Somewhere around 1988’s Bird, Clint Eastwood’s career took a turn for the respectable. Four years later he had two Oscars for Unforgiven. And though Eastwood’s career as an auteur has had some detractors (people either love him, or find him highly overrated), his run in the 21st century has shown that he’s given up his “Right turn, Clyde” ways and been fully embraced by the academy. Except as an actor.
And Eastwood’s acting career has always been defined by what Sergio Leone said about him, and that’s that he’s basically a brick, a piece of stone to which you work around. And being leaden and of small range has always been the main criticism leveled against him. Like Jimmy Stewart, he played with that image, often turning his hard characters into psychotics, or fetishists (Tightrope and White Hunter, Black Heart come to mind), but he never received much love from the Academy.
Well, along comes Gran Torino, and Eastwood looks to be a front-runner. He’s essentially giving his swan song performance in a role that both plays and challenges his archetypical roles. And what does the Academy do? They ignore it. But audiences flocked to the film, getting the film to nearly $150 Million. And such is the dichotomy of Clint. Audiences still love him, but the Academy sees him more as a movie star, and with his handful of Oscars, they felt no need to reward him for his True Grit.
Gran Torino presents Eastwood as Walt Kowalski, who enters the film as his wife is being buried. No one seems to actually mourn her loss, instead they spend the funeral acting like dicks, or worrying about what Walt will get up to as he’s left alone. Walt is something of a racist. He spits all sorts of racial epithets at his neighbors, as his whole neighborhood has become a melting pot. His next door neighbors are from Hmong, and Walt gets involved in their lives when Thao (Bee Vang) tries to steal his Gran Torino. Walt chases him off, but then stops a gang that threatens Thao and his family. Walt unintentionally becomes seen as a hero, and gains the grudging respect of Thao’s sister Sue (Ahney Her). Walt is taken in a bit by his neighbors, and decides to teach Thao how to be a man, but the gang problems for everyone escalate.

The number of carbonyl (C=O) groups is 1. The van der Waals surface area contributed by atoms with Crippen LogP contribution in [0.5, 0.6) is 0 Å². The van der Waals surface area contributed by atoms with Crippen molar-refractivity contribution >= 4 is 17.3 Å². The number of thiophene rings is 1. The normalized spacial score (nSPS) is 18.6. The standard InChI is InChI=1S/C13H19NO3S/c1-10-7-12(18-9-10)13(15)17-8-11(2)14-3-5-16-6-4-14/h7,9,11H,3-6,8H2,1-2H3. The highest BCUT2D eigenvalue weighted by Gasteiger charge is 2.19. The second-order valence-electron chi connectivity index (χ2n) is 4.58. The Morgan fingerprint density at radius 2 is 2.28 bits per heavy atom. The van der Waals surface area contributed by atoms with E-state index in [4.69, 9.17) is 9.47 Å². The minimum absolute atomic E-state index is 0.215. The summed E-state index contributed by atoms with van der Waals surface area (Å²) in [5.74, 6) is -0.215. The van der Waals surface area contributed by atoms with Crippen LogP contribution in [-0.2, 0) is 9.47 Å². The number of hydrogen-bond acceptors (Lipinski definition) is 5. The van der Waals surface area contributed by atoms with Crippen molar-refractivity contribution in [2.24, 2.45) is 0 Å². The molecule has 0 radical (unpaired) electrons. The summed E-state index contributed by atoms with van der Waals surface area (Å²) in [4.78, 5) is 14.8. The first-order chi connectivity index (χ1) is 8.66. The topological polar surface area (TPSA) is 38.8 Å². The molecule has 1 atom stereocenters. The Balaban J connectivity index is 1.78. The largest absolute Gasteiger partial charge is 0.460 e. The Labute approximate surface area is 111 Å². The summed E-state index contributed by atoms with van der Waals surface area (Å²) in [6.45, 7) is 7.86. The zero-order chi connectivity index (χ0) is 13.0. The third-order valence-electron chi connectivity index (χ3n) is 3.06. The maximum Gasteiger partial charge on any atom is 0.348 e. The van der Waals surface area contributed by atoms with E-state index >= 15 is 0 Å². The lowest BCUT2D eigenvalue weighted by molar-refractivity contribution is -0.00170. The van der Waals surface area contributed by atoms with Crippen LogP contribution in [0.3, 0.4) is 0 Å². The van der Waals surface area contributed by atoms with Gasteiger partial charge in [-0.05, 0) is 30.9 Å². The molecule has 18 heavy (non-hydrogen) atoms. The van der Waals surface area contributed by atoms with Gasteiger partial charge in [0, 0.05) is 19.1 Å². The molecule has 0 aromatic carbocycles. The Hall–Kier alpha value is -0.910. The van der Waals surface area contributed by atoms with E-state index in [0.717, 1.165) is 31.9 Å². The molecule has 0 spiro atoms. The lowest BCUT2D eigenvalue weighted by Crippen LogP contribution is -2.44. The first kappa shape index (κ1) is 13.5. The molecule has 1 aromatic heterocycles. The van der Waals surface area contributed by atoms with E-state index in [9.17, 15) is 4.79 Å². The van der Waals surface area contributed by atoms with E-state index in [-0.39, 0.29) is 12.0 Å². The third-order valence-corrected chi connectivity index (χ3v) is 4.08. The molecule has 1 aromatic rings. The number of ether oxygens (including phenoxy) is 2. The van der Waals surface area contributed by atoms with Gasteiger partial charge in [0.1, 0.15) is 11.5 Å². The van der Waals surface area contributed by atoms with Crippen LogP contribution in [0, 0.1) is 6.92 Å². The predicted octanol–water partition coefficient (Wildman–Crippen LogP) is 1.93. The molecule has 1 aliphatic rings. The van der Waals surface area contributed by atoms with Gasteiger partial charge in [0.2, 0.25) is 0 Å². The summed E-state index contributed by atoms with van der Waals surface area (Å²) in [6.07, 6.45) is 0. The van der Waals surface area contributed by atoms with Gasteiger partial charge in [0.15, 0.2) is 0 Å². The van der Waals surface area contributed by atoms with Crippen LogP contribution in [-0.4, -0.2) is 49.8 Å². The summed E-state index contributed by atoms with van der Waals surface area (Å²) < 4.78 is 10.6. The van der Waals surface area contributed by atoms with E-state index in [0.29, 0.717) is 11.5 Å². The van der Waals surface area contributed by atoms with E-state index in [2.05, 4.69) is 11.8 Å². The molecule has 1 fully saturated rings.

Slow getting going, there’s a sequence where Walt is taken to the next door party (on his birthday) and after a bit settles in for drinks and food. In this section, there’s a bit where Eastwood’s eating a bunch of Korean food where he’s making faces but enjoying himself, and in that moment the film comes alive. Though it’s not much of a trick if your star is Clint Eastwood, the film manages to turn Clint from a simple racist into someone who just uses offensive language because it’s his culture, and it shows that he doesn’t so much use it out of hatred but a defensive posturing. It’s meant to keep the world out. He’s an old man, and he finds it hard to change his ways, but towards the end he also sees that he can be of purpose.
The film is Eastwood, and rarely does he have anyone of great worth to bounce off of other than John Carroll Lynch’s barber Martin, and the script is creaky at times, and way heavy handed (when Lynch and Eastwood first sling offenses at each other, it’s with such heavy handedness it’s no longer human shorthand), but it works because Walt is a fully formed character, and the film gets at something and at a number of people in the world who are outmoded, and racist (or prejudiced) but not necessarily bad people. And that’s interesting.
Alas, the ending is a bit of an eye roller, and it’s pretty obvious from the get-go where the film is heading. It’s still emotional, in its way, but – like most of the rest of the film – it has no subtlety at all. Eastwood’s direction is nice and plain, it’s steady, unobtrusive, but the performances he gets out of most of his actors suggests that he’s happy trafficking in television acting. It’s fitting though that the film was ignored by the academy, and rewarded at the box office. It’s the perfect send off for one of cinema’s great stars.
Warner Brothers presents the film in widescreen (2.35:1) and 5.1 Dolby Digital Surround, and 5.1 TrueHD. Extras include three featurettes: “The Eastwood Way” (20 min.), a great behind the scenes look at the making of the film (and a Blu-ray exclusive), “Manning the Wheel” (10 min.) on the cast relationship to cars, and “Gran Torino: More than a Car” (4 min.), which talks to car buffs about Detroit metal. Skimpy would be the word, but the transfer is immaculate, as to be expected. The film also comes with a digital copy.